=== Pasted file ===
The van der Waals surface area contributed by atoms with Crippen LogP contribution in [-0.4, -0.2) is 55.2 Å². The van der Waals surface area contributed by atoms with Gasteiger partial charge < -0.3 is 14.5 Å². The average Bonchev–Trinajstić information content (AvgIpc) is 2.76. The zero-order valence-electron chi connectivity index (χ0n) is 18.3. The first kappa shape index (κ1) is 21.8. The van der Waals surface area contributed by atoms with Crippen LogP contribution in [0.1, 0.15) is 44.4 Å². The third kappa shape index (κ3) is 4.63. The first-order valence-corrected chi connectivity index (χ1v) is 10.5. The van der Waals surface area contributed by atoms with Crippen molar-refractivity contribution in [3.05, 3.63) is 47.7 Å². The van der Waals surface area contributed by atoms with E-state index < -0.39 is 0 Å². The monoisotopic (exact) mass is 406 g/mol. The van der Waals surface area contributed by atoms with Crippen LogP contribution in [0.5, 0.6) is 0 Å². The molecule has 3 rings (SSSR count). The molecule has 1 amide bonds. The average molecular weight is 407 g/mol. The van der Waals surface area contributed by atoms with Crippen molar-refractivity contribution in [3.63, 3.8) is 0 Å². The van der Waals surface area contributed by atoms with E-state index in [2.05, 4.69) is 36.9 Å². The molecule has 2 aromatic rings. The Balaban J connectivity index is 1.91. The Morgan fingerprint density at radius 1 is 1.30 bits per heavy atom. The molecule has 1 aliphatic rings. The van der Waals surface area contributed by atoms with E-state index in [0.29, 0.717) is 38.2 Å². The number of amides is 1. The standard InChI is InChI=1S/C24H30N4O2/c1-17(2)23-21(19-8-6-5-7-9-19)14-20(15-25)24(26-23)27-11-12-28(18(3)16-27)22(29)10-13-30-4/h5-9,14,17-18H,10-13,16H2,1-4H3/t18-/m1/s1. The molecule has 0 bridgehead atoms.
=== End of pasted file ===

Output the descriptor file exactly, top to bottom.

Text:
The van der Waals surface area contributed by atoms with Crippen LogP contribution in [-0.4, -0.2) is 55.2 Å². The van der Waals surface area contributed by atoms with Gasteiger partial charge < -0.3 is 14.5 Å². The average Bonchev–Trinajstić information content (AvgIpc) is 2.76. The zero-order valence-electron chi connectivity index (χ0n) is 18.3. The first kappa shape index (κ1) is 21.8. The van der Waals surface area contributed by atoms with Crippen LogP contribution in [0.1, 0.15) is 44.4 Å². The third kappa shape index (κ3) is 4.63. The first-order valence-corrected chi connectivity index (χ1v) is 10.5. The van der Waals surface area contributed by atoms with Crippen molar-refractivity contribution in [3.05, 3.63) is 47.7 Å². The van der Waals surface area contributed by atoms with E-state index < -0.39 is 0 Å². The monoisotopic (exact) mass is 406 g/mol. The van der Waals surface area contributed by atoms with Crippen LogP contribution in [0.5, 0.6) is 0 Å². The molecule has 3 rings (SSSR count). The molecule has 1 amide bonds. The average molecular weight is 407 g/mol. The van der Waals surface area contributed by atoms with Crippen molar-refractivity contribution in [3.63, 3.8) is 0 Å². The van der Waals surface area contributed by atoms with E-state index in [2.05, 4.69) is 36.9 Å². The molecule has 2 aromatic rings. The Balaban J connectivity index is 1.91. The Morgan fingerprint density at radius 1 is 1.30 bits per heavy atom. The molecule has 1 aliphatic rings. The van der Waals surface area contributed by atoms with E-state index in [0.29, 0.717) is 38.2 Å². The number of amides is 1. The standard InChI is InChI=1S/C24H30N4O2/c1-17(2)23-21(19-8-6-5-7-9-19)14-20(15-25)24(26-23)27-11-12-28(18(3)16-27)22(29)10-13-30-4/h5-9,14,17-18H,10-13,16H2,1-4H3/t18-/m1/s1. The molecule has 0 bridgehead atoms.